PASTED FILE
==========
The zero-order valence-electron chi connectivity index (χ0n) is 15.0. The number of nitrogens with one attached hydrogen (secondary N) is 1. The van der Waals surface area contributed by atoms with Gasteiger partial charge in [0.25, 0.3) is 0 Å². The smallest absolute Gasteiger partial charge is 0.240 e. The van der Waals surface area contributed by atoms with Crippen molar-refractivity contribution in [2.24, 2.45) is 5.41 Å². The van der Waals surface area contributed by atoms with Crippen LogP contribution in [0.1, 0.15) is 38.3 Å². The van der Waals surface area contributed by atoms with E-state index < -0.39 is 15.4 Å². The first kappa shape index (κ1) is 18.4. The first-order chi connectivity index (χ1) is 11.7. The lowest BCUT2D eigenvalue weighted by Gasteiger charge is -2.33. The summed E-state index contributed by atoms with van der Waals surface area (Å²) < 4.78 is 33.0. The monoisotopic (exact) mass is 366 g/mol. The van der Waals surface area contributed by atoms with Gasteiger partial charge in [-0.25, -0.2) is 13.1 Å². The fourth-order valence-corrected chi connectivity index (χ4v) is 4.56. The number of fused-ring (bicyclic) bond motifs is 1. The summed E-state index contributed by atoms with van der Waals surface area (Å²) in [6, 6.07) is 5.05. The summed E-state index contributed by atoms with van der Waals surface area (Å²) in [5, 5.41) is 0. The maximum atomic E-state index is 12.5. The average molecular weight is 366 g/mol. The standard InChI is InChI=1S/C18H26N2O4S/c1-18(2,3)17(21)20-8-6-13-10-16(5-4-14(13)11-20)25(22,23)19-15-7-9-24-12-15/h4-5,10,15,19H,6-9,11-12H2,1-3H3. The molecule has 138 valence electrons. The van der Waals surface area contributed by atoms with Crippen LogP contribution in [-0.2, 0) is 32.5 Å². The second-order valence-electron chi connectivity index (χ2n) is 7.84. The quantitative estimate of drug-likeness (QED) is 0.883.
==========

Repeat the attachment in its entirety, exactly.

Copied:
The zero-order valence-electron chi connectivity index (χ0n) is 15.0. The number of nitrogens with one attached hydrogen (secondary N) is 1. The van der Waals surface area contributed by atoms with Gasteiger partial charge in [0.25, 0.3) is 0 Å². The smallest absolute Gasteiger partial charge is 0.240 e. The van der Waals surface area contributed by atoms with Crippen molar-refractivity contribution in [2.24, 2.45) is 5.41 Å². The van der Waals surface area contributed by atoms with Crippen LogP contribution in [0.1, 0.15) is 38.3 Å². The van der Waals surface area contributed by atoms with E-state index < -0.39 is 15.4 Å². The first kappa shape index (κ1) is 18.4. The first-order chi connectivity index (χ1) is 11.7. The lowest BCUT2D eigenvalue weighted by Gasteiger charge is -2.33. The summed E-state index contributed by atoms with van der Waals surface area (Å²) < 4.78 is 33.0. The monoisotopic (exact) mass is 366 g/mol. The van der Waals surface area contributed by atoms with Gasteiger partial charge in [-0.25, -0.2) is 13.1 Å². The fourth-order valence-corrected chi connectivity index (χ4v) is 4.56. The number of fused-ring (bicyclic) bond motifs is 1. The summed E-state index contributed by atoms with van der Waals surface area (Å²) in [6, 6.07) is 5.05. The summed E-state index contributed by atoms with van der Waals surface area (Å²) in [5, 5.41) is 0. The maximum atomic E-state index is 12.5. The average molecular weight is 366 g/mol. The standard InChI is InChI=1S/C18H26N2O4S/c1-18(2,3)17(21)20-8-6-13-10-16(5-4-14(13)11-20)25(22,23)19-15-7-9-24-12-15/h4-5,10,15,19H,6-9,11-12H2,1-3H3. The molecule has 138 valence electrons. The van der Waals surface area contributed by atoms with Crippen LogP contribution in [-0.2, 0) is 32.5 Å². The second-order valence-electron chi connectivity index (χ2n) is 7.84. The quantitative estimate of drug-likeness (QED) is 0.883.